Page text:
After Ukwuachu’s conviction, Baylor released a statement from spokeswoman Lori Fogleman that said Baylor is committed to “maintaining a safe and caring community.”
“Acts of sexual violence contradict every value Baylor University upholds as a caring Christian community. In recent years we have joined university efforts nationally to prevent campus violence against women and sexual assault, to actively support survivors of sexual assault with compassion and care, and to take action against perpetrators,” the statement says.

It's crucial to note that Baylor is a private school and, as such, all matters of discipline -- for students, as well as staff and faculty -- are completely private. There are bullet-proof privacy laws at stake here, as I have constantly had to remind my journalism students through the years since most of them come from private Christian colleges and universities. School officials simply cannot talk about discipline cases.

But did Baylor officials do enough? What did they know and when did they know it? Baylor President Ken Starr -- who knows a thing or two about the law and sex scandals -- has pledged that Baylor will investigate further. The press should follow this carefully, yes, in part because Baylor is a Christian school and has one of the nation's top football teams. Like it or not, both halves of that equation make this story newsworthy.

Now, what about that actual Trib story? I found it interesting that readers who followed the coverage on Twitter learned that there were several interesting religion angles to this piece that did not make it into the actual newspaper.

Did Ukwuachu and the alleged victim meet in a Bible class?

Why did the newspaper avoid some of the interesting details in testimony by the athletics chaplain? It appears that Ukwuachu went on a missions trip to Zambia and was, according to testimony, affected quite deeply by what happened there. He has struggled, it seems, with issues linked to alcohol and depression and these matters, at Baylor, were frequently discussed in the context of faith and ministry.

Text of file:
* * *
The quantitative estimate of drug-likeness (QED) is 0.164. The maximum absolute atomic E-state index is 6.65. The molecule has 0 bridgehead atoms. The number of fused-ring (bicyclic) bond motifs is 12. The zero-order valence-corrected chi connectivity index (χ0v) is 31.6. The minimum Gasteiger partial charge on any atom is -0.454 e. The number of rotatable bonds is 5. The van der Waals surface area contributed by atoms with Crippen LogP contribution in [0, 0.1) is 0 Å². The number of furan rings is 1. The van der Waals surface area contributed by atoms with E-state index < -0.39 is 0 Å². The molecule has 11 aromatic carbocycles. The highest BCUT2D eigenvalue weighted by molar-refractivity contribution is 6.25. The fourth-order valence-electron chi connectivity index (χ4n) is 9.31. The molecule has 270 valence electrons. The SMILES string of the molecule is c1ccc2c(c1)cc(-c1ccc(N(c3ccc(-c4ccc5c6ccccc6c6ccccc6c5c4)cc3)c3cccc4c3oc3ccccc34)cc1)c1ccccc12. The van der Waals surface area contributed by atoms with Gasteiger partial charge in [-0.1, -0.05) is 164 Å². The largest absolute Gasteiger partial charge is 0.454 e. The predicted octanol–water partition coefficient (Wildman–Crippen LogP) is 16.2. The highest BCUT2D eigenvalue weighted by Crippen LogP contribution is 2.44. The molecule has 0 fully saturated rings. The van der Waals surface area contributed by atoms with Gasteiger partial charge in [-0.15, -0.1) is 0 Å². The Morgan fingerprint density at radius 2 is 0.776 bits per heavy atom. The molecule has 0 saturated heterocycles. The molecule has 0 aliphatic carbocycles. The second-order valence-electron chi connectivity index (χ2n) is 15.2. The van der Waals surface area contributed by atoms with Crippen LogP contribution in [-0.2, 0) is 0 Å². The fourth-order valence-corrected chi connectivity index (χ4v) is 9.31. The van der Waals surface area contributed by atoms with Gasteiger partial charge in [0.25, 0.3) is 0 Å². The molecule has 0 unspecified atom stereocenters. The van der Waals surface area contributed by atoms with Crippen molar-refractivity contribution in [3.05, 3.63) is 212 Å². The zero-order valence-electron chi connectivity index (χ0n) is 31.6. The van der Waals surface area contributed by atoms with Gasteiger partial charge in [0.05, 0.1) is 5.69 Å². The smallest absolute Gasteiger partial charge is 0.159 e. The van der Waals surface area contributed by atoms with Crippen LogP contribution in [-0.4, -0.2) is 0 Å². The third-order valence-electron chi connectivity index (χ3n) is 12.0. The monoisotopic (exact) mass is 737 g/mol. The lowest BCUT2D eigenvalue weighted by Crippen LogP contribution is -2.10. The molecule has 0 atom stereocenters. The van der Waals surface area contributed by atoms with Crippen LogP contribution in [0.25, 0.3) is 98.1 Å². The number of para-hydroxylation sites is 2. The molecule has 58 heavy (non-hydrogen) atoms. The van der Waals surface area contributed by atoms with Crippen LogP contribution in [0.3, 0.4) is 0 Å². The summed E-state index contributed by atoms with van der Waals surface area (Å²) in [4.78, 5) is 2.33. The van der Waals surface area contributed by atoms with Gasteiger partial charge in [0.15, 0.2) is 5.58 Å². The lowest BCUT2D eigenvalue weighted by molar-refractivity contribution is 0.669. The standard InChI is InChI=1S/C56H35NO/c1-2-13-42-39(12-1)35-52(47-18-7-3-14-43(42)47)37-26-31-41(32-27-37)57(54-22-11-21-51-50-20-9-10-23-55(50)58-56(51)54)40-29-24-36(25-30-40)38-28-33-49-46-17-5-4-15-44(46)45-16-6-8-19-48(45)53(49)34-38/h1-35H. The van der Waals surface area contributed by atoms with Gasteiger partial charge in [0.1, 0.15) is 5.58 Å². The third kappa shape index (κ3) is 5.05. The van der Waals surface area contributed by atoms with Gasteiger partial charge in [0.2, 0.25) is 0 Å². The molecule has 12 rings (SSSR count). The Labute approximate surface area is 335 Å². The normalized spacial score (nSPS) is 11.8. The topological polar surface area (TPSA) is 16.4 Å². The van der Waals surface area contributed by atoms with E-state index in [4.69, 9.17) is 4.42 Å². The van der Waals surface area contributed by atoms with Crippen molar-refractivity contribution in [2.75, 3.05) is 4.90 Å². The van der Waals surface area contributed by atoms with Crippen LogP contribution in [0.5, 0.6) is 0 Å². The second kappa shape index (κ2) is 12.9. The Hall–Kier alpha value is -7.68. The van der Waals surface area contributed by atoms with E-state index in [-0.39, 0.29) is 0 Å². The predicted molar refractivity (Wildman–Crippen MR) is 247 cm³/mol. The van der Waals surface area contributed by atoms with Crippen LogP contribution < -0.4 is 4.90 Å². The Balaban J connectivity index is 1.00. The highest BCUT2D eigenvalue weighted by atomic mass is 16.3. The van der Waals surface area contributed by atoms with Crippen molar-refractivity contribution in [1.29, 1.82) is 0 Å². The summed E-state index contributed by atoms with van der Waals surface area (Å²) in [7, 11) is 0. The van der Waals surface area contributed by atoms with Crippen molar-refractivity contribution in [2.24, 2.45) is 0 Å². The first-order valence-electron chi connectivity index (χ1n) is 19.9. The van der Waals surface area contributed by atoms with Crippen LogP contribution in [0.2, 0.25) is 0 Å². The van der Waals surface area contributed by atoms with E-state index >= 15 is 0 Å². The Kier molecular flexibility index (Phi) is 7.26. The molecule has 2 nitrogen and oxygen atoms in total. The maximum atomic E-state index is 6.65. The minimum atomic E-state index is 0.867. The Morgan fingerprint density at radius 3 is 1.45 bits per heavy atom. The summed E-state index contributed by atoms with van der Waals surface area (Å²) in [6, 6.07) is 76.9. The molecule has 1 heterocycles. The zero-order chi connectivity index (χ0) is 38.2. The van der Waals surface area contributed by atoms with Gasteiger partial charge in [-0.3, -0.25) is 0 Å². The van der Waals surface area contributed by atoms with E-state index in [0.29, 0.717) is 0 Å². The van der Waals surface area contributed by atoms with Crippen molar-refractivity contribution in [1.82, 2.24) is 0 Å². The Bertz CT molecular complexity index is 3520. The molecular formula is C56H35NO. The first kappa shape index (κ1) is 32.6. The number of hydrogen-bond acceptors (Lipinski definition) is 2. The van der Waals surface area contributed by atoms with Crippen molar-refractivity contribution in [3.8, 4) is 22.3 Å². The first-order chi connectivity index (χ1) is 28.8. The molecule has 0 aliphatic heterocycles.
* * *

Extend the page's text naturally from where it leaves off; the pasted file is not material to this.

Does this mean that he is innocent? Of course not. It means that this story may be even more complex and tragic than the crime report in the newspaper.

As you would imagine, this story has also drawn quite a bit of coverage from sports media (ESPN coverage here) and columnists in Texas.

The elite crew at Texas Monthly -- kind of the Lone Star Rolling Stone -- has weighed in with a piece that makes lots of valid points, but contains its usual fierce advocacy reporting that makes it hard to know the point at which the journalism ends and the preaching begins. Basically, the only Texas religion that is taken seriously in this piece is football. A sample:

Baylor’s treatment of the charges against Ukwuachu aren’t consistent with a program that takes those charges seriously. Coach Briles and Bennett declined comment to Texas Monthly regarding Ukwuachu’s case, but Phil Bennett, the team’s defensive coordinator, did comment in June, and his comment was that he expected to see Ukwuachu on the field in the fall. We don’t know why Bennett was publicly espousing his belief that Ukwuachu would be notching up sacks in 2015 even while he was privately aware that the player could well be on his way to a 20 year prison sentence. But this also isn’t the first instance of Baylor’s football program failing to take rape accusations against its players seriously -- or of Waco law enforcement making questionable decisions when they involve accusations against Baylor football players, as well.

Once again, Baylor's Baptist ties should be covered as part of this case.

Alas, the larger truth here is that all schools tend to hide their sins, especially when sports and big money are involved. At the same time, there are real privacy issues that affect discipline cases at private schools, even more than at schools funded by tax dollars. Stay tuned.